As I sit to write, we are one week from election day 2020. This is, in my perspective, the most divisive election in my lifetime. Political viewpoints are driving a wedge between co-workers, family members, and Christians – yes, support for the ‘wrong’ candidate is dividing even the body of Christ.
Virtually all of Hollywood, academia, and the mainstream press exude virulent loathing for President Trump, and conversely affection for former Vice President Biden. Some political commentators on Fox News demean former Vice President Biden, and support President Trump. The heated battle has resulted in an unprecedented response of the electorate – with more than 62 million casting ballots in early voting.
Some suggest this election is all about character, and engage in ad hominem attacks on the candidate they oppose, but this is at best secondary. No candidate can avoid the stain of depravity. Every Christian knows this. There is none righteous, not even one. . .All have sinned (Rom. 3.10, 23). Attempts to ‘grade’ candidates’ moral fitness are subjective and selective; perceptions are colored by our limited knowledge.
Even worse is the temptation of some to impugn the motives of a candidate. This reflects arrogance on our part, since, as Scripture tells us, The human heart is the most deceitful of all things, and desperately wicked. Who really knows how bad it is? (Jer. 17.9, NLT). Christians are warned against hasty judgment of others; when the Lord comes, He will bring to light the things hidden…and disclose the motives of men’s hearts (1 Cor. 4.5).
So what should we judge? Policy. What does each political party include in its platform? What strategy for our nation does each candidate propose? The presidential candidates could hardly be more different on many of their policies. Don’t ‘sugarcoat’ their positions (or try to make them palatable): Take them at their word. What do they stand for? Consider social, economic, educational, environmental, defense, and immigration policies. Decide where you stand, and why.
But you may ask, “Is there a policy issue which stands apart from all others, which every Christian should hold inviolate?” There is: Murder. There is no dispute here: You shall not murder (Exod. 20.13). Christians can differ on the relative merits of some social, economic, or environmental policies, but support for the taking of human life eclipses them all. Slavery was the issue in society two centuries ago; William Wilberforce and Abraham Lincoln are rightly enshrined in history for helping end it. The murder of sixty million babies stains our national conscience today. Abortion is the human rights issue of our generation. No other policies endorse the killing of human beings. Standing against this is a non-negotiable.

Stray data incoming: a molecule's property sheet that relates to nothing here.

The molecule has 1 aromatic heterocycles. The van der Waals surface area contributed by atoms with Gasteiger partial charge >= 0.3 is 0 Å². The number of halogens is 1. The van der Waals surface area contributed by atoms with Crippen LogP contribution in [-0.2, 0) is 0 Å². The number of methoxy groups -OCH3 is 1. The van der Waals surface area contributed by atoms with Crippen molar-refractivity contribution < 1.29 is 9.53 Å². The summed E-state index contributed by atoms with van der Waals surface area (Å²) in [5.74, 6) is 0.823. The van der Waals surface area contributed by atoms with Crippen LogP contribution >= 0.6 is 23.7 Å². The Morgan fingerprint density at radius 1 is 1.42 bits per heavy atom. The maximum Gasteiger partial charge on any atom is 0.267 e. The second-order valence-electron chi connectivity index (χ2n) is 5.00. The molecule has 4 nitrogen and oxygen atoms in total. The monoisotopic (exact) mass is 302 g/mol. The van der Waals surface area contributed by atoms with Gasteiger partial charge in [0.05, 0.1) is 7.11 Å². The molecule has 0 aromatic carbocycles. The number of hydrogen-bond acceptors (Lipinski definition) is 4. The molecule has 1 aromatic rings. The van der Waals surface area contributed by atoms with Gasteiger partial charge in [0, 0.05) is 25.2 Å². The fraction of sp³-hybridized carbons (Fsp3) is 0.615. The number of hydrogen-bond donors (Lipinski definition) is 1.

Nearly a century ago, German Christians, along with academia and the media, enthusiastically endorsed Hitler and the antisemitic Nazi ‘Jewish solution’ – the killing of six million humans. In the book Theologians Under Hitler, author Robert Ericksen tells how religious leaders justified this Holocaust. Lesser matters distracted them. They called for ‘human rights,’ even as millions died. On the final page of his book, he writes: “Will we avoid using our intellect to rationalize a position that protects our comfort and best interests, closing our eyes to the pain created for the different or less fortunate among us?” Christians today who allow economic or social policy to obscure the unique evil of abortion show crass ignorance.
One who stood against Hitler was Dietrich Bonhoeffer. In 1943, when opposition to Nazism was unpopular and dangerous, Bonhoeffer wrote this: “Who stands fast? Only the man…who is ready to sacrifice all this when he is called to obedient and responsible action in faith and in exclusive allegiance to God…” For taking a stand, Bonhoeffer paid with his life.
This is our turn to make a difference. On election day, remember the Giver of life, and stand for the sanctity of human life. Don’t support any party or candidate that actively endorses abortion.
 Robert P. Ericksen, Theologians Under Hitler (New Haven and London: Yale University Press, 1985), 200.
 Dietrich Bonhoeffer, Letters and Papers From Prison, The Enlarged Edition (New York: Macmillan Publishing Company, Inc., 1971), 5.